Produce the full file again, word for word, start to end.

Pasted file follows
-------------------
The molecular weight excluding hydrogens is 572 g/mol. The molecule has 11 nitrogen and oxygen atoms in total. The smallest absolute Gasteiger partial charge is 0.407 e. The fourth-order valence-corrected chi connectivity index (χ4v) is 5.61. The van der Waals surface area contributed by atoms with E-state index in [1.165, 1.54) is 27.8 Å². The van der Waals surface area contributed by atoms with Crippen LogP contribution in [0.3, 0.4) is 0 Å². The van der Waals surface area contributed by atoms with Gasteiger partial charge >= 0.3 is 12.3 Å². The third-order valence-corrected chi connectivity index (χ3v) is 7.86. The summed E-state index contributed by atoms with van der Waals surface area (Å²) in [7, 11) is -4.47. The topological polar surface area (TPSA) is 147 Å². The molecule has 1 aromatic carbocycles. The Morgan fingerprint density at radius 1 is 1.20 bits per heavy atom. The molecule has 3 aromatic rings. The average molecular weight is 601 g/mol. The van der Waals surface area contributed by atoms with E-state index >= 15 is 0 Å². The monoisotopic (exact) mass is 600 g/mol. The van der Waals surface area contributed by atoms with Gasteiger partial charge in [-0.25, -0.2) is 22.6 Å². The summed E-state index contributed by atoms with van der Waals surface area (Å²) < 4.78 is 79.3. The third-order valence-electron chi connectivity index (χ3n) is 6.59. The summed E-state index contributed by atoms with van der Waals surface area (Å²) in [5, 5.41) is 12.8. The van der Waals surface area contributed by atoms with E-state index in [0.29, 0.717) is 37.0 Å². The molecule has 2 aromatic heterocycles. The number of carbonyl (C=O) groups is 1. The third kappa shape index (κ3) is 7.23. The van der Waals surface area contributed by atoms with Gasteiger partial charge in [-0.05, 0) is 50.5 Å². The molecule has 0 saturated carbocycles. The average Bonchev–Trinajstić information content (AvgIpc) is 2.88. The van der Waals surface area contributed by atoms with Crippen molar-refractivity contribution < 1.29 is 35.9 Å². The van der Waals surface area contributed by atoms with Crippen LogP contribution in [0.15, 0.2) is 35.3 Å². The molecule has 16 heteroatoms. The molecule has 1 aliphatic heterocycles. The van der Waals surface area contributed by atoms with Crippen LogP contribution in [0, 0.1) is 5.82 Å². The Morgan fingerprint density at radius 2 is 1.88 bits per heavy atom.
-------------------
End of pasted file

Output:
The molecular weight excluding hydrogens is 572 g/mol. The molecule has 11 nitrogen and oxygen atoms in total. The smallest absolute Gasteiger partial charge is 0.407 e. The fourth-order valence-corrected chi connectivity index (χ4v) is 5.61. The van der Waals surface area contributed by atoms with E-state index in [1.165, 1.54) is 27.8 Å². The van der Waals surface area contributed by atoms with Crippen LogP contribution in [0.3, 0.4) is 0 Å². The van der Waals surface area contributed by atoms with Gasteiger partial charge >= 0.3 is 12.3 Å². The third-order valence-corrected chi connectivity index (χ3v) is 7.86. The summed E-state index contributed by atoms with van der Waals surface area (Å²) in [7, 11) is -4.47. The topological polar surface area (TPSA) is 147 Å². The molecule has 1 aromatic carbocycles. The Morgan fingerprint density at radius 1 is 1.20 bits per heavy atom. The molecule has 3 aromatic rings. The average molecular weight is 601 g/mol. The van der Waals surface area contributed by atoms with E-state index >= 15 is 0 Å². The monoisotopic (exact) mass is 600 g/mol. The van der Waals surface area contributed by atoms with Gasteiger partial charge in [-0.25, -0.2) is 22.6 Å². The summed E-state index contributed by atoms with van der Waals surface area (Å²) < 4.78 is 79.3. The third-order valence-electron chi connectivity index (χ3n) is 6.59. The summed E-state index contributed by atoms with van der Waals surface area (Å²) in [5, 5.41) is 12.8. The van der Waals surface area contributed by atoms with E-state index in [0.29, 0.717) is 37.0 Å². The molecule has 2 aromatic heterocycles. The number of carbonyl (C=O) groups is 1. The third kappa shape index (κ3) is 7.23. The van der Waals surface area contributed by atoms with Gasteiger partial charge in [-0.05, 0) is 50.5 Å². The molecule has 0 saturated carbocycles. The average Bonchev–Trinajstić information content (AvgIpc) is 2.88. The van der Waals surface area contributed by atoms with Crippen molar-refractivity contribution < 1.29 is 35.9 Å². The van der Waals surface area contributed by atoms with Crippen LogP contribution in [0.15, 0.2) is 35.3 Å². The molecule has 16 heteroatoms. The molecule has 1 aliphatic heterocycles. The van der Waals surface area contributed by atoms with Crippen LogP contribution in [0, 0.1) is 5.82 Å². The Morgan fingerprint density at radius 2 is 1.88 bits per heavy atom.